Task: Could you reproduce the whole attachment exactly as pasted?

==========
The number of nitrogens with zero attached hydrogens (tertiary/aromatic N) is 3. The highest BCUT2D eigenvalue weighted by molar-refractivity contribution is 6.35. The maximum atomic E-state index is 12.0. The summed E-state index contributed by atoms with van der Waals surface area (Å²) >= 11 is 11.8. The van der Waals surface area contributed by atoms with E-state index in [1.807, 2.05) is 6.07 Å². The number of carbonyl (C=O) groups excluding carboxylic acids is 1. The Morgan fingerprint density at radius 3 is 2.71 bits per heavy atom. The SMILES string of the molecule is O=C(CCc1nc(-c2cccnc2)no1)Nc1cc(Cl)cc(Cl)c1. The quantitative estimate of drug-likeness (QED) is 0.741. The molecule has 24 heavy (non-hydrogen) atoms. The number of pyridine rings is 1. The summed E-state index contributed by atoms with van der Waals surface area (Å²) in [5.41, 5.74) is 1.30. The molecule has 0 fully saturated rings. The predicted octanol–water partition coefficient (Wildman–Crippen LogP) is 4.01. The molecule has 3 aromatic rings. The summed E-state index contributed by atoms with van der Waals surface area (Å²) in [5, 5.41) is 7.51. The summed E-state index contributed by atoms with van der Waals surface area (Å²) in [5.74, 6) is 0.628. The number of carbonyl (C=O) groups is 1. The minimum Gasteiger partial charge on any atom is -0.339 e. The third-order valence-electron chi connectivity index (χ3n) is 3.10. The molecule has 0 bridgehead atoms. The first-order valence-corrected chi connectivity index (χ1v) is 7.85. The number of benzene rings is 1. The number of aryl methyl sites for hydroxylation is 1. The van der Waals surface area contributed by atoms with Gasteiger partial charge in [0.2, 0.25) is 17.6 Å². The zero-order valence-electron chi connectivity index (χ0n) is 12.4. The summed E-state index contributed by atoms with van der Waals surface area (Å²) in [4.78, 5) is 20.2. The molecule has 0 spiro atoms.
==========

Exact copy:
The number of nitrogens with zero attached hydrogens (tertiary/aromatic N) is 3. The highest BCUT2D eigenvalue weighted by molar-refractivity contribution is 6.35. The maximum atomic E-state index is 12.0. The summed E-state index contributed by atoms with van der Waals surface area (Å²) >= 11 is 11.8. The van der Waals surface area contributed by atoms with E-state index in [1.807, 2.05) is 6.07 Å². The number of carbonyl (C=O) groups excluding carboxylic acids is 1. The Morgan fingerprint density at radius 3 is 2.71 bits per heavy atom. The SMILES string of the molecule is O=C(CCc1nc(-c2cccnc2)no1)Nc1cc(Cl)cc(Cl)c1. The quantitative estimate of drug-likeness (QED) is 0.741. The molecule has 24 heavy (non-hydrogen) atoms. The number of pyridine rings is 1. The summed E-state index contributed by atoms with van der Waals surface area (Å²) in [5.41, 5.74) is 1.30. The molecule has 0 fully saturated rings. The predicted octanol–water partition coefficient (Wildman–Crippen LogP) is 4.01. The molecule has 3 aromatic rings. The summed E-state index contributed by atoms with van der Waals surface area (Å²) in [5, 5.41) is 7.51. The summed E-state index contributed by atoms with van der Waals surface area (Å²) in [5.74, 6) is 0.628. The number of carbonyl (C=O) groups is 1. The minimum Gasteiger partial charge on any atom is -0.339 e. The third-order valence-electron chi connectivity index (χ3n) is 3.10. The molecule has 0 bridgehead atoms. The first-order valence-corrected chi connectivity index (χ1v) is 7.85. The number of benzene rings is 1. The number of aryl methyl sites for hydroxylation is 1. The van der Waals surface area contributed by atoms with Gasteiger partial charge in [0.2, 0.25) is 17.6 Å². The zero-order valence-electron chi connectivity index (χ0n) is 12.4. The summed E-state index contributed by atoms with van der Waals surface area (Å²) in [4.78, 5) is 20.2. The molecule has 0 spiro atoms.